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UK private sector wage growth accelerates

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Wage growth in the UK’s private sector accelerated in the three months to October as inflation rose into double digits, according to data which promises to fuel an increasingly bitter stand-off between ministers and unions.

Annual growth of 6.9 per cent in regular weekly earnings, excluding bonuses, was the highest outside the pandemic period in the private sector, the Office for National Statistics said on Tuesday — although workers have seen their pay fall sharply in real terms as consumer prices have risen even faster.

Public sector workers have suffered a much bigger hit to living standards, with their earnings growing by just 2.7 per cent over the same period, one of the biggest gaps recorded between the private and public sectors, the ONS said.

The figures will reinforce worries at the Bank of England, which is expected to raise interest rates again on Thursday, that a tight labour market is driving wage growth to a level that is incompatible with its 2 per cent inflation target. But they also show that this is almost entirely because of private sector wage deals. The government has argued that it cannot improve public sector pay offers, for fear of further fuelling inflation.

Jeremy Hunt, the chancellor, said in response to the figures that the government’s plans would “help to more than halve inflation next year” but that this would require “some difficult decisions now”, adding: “Any action that risks embedding high prices into our economy will only prolong the pain for everyone.”

Ministers have refused to enter talks on pay with unions representing nurses and other public sector workers in the run-up to a series of strikes that will disrupt travel, healthcare and other services in the run-up to Christmas. An attempt to avert a nurses’ strike failed on Monday with Pat Cullen, general secretary of the Royal College of Nursing, complaining that ministers had “walked away” from any discussion of the core issue and that her members were “not getting an extra penny”.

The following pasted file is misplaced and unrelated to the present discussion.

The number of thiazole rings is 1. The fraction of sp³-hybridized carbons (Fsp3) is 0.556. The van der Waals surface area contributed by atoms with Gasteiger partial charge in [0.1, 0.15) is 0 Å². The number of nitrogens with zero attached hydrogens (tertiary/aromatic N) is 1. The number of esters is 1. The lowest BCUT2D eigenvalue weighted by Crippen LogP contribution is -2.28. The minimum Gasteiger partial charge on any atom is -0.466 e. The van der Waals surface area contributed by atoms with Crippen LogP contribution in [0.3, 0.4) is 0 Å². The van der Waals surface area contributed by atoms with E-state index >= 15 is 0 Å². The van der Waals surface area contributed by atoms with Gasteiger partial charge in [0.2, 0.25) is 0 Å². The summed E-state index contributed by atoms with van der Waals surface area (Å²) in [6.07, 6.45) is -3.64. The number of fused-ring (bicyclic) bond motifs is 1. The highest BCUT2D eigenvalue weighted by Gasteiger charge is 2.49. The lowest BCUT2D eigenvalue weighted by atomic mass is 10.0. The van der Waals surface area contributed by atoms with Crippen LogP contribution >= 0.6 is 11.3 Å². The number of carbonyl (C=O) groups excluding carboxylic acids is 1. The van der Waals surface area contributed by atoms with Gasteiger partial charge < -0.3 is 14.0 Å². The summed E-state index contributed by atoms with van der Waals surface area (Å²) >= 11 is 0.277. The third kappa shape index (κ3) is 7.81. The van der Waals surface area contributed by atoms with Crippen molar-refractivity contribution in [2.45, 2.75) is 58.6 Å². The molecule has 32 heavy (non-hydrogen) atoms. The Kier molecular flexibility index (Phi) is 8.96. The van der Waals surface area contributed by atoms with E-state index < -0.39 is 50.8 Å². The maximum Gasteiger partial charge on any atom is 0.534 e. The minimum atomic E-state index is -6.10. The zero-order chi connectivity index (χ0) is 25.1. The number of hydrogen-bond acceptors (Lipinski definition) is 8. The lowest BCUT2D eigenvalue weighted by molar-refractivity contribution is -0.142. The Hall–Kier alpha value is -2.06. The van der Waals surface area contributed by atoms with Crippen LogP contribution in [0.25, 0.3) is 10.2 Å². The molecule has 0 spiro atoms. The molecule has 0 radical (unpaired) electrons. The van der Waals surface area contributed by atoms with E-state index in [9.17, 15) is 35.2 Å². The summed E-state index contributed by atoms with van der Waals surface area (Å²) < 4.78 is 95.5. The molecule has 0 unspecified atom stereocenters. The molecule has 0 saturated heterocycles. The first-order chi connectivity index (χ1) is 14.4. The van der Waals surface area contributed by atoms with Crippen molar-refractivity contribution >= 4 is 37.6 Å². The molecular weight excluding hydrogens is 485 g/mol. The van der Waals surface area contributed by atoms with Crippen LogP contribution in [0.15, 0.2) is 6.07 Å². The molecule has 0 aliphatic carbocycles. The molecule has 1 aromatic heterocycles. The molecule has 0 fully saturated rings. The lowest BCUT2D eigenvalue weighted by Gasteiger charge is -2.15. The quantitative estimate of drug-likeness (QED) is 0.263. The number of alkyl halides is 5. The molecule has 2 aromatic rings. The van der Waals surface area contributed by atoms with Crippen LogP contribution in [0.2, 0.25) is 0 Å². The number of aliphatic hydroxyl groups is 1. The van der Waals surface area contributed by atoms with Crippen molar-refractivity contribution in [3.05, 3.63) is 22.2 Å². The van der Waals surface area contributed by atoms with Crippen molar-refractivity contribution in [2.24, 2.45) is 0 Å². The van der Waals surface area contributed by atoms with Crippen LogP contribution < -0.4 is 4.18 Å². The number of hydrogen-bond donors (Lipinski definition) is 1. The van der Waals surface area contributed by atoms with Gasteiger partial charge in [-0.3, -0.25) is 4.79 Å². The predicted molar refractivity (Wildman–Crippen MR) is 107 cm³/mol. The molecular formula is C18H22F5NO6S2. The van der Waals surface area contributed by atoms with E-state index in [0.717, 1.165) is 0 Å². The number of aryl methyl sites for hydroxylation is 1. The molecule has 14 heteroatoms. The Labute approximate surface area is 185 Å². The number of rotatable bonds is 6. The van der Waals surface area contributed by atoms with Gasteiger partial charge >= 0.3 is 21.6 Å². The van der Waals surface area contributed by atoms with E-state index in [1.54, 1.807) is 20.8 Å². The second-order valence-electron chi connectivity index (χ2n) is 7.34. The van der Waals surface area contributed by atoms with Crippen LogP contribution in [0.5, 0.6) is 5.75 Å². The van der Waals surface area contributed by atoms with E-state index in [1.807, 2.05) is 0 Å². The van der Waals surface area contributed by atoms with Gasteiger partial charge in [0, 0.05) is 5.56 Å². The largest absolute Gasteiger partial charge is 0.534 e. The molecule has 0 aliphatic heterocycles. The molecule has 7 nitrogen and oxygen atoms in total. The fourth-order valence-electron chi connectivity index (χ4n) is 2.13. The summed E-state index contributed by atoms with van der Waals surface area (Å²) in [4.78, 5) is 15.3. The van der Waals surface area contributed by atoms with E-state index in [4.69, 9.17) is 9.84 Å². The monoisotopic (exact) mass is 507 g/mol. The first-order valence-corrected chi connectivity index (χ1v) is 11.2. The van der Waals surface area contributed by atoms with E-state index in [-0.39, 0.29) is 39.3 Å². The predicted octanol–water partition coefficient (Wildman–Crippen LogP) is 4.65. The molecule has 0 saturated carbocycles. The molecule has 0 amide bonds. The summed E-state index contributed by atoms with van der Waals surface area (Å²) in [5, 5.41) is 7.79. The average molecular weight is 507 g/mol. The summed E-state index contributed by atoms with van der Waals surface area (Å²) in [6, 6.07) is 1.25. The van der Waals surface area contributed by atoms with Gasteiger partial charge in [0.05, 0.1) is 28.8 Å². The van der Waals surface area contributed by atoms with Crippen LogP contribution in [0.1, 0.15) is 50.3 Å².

Neil Carberry, chief executive of the Recruitment and Employment Confederation, said: “Given the scale of disputes in the parts of the public sector and in industries where the government plays a key role, the growing gap between private and public pay awards ought to create space for negotiation.”

Tuesday’s data showed that the worsening economic outlook is starting to affect the jobs market, with vacancies falling for a fifth consecutive quarter and unemployment edging up 0.1 percentage point from the previous quarter to 3.7 per cent.

Yael Selfin, economist at KPMG, said the data showed “expectations of lower turnover putting less pressure on employers to recruit, while employees are becoming more cautious to move jobs”.

However, this still left the jobless rate close to record lows, with one position vacant for every unemployed jobseeker. Moreover, the rise in unemployment was partly because people who had previously dropped out of the labour market were starting to look for work again — a development that will be welcomed by policymakers, after a period in which rising economic inactivity has been fuelling wage pressures.

The ONS said the economic inactivity rate fell 0.2 percentage points on the quarter to 21.5 per cent as people aged 50 to 64 who had previously said they were retired began to return to the workforce.

The employment rate increased by 0.2 percentage points on the quarter to 75.6 per cent, although it still fell short of its pre-pandemic levels.

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